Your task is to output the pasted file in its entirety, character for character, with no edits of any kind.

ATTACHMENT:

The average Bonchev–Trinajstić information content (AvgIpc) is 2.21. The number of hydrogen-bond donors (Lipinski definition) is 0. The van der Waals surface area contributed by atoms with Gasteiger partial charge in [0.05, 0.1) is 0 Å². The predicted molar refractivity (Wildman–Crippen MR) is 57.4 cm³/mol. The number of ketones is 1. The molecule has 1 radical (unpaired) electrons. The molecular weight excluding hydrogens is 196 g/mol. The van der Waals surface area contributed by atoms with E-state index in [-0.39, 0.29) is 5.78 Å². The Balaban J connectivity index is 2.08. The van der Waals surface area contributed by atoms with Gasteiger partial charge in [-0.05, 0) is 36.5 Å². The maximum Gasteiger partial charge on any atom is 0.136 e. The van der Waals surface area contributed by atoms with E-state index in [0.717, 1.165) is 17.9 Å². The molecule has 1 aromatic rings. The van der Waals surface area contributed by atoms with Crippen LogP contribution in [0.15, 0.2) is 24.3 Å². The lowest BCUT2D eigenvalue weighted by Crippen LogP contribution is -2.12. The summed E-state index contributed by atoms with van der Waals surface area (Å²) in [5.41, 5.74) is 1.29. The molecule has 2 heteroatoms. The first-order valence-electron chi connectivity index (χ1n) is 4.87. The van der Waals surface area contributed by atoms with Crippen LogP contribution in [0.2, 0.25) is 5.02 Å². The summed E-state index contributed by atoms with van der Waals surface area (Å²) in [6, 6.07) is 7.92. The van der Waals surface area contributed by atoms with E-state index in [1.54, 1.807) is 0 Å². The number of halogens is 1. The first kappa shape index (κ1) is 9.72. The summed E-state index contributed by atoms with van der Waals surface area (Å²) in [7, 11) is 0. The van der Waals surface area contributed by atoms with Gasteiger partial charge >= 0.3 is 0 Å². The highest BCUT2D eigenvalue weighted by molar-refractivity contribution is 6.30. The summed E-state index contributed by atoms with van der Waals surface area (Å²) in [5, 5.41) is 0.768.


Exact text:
The average Bonchev–Trinajstić information content (AvgIpc) is 2.21. The number of hydrogen-bond donors (Lipinski definition) is 0. The van der Waals surface area contributed by atoms with Gasteiger partial charge in [0.05, 0.1) is 0 Å². The predicted molar refractivity (Wildman–Crippen MR) is 57.4 cm³/mol. The number of ketones is 1. The molecule has 1 radical (unpaired) electrons. The molecular weight excluding hydrogens is 196 g/mol. The van der Waals surface area contributed by atoms with E-state index in [-0.39, 0.29) is 5.78 Å². The Balaban J connectivity index is 2.08. The van der Waals surface area contributed by atoms with Gasteiger partial charge in [-0.05, 0) is 36.5 Å². The maximum Gasteiger partial charge on any atom is 0.136 e. The van der Waals surface area contributed by atoms with E-state index in [0.717, 1.165) is 17.9 Å². The molecule has 1 aromatic rings. The van der Waals surface area contributed by atoms with Crippen LogP contribution in [0.15, 0.2) is 24.3 Å². The lowest BCUT2D eigenvalue weighted by Crippen LogP contribution is -2.12. The summed E-state index contributed by atoms with van der Waals surface area (Å²) in [5.41, 5.74) is 1.29. The molecule has 2 heteroatoms. The first-order valence-electron chi connectivity index (χ1n) is 4.87. The van der Waals surface area contributed by atoms with Crippen LogP contribution in [0.2, 0.25) is 5.02 Å². The summed E-state index contributed by atoms with van der Waals surface area (Å²) in [6, 6.07) is 7.92. The van der Waals surface area contributed by atoms with E-state index in [1.54, 1.807) is 0 Å². The number of halogens is 1. The first kappa shape index (κ1) is 9.72. The summed E-state index contributed by atoms with van der Waals surface area (Å²) in [7, 11) is 0. The van der Waals surface area contributed by atoms with Gasteiger partial charge >= 0.3 is 0 Å². The highest BCUT2D eigenvalue weighted by molar-refractivity contribution is 6.30. The summed E-state index contributed by atoms with van der Waals surface area (Å²) in [5, 5.41) is 0.768.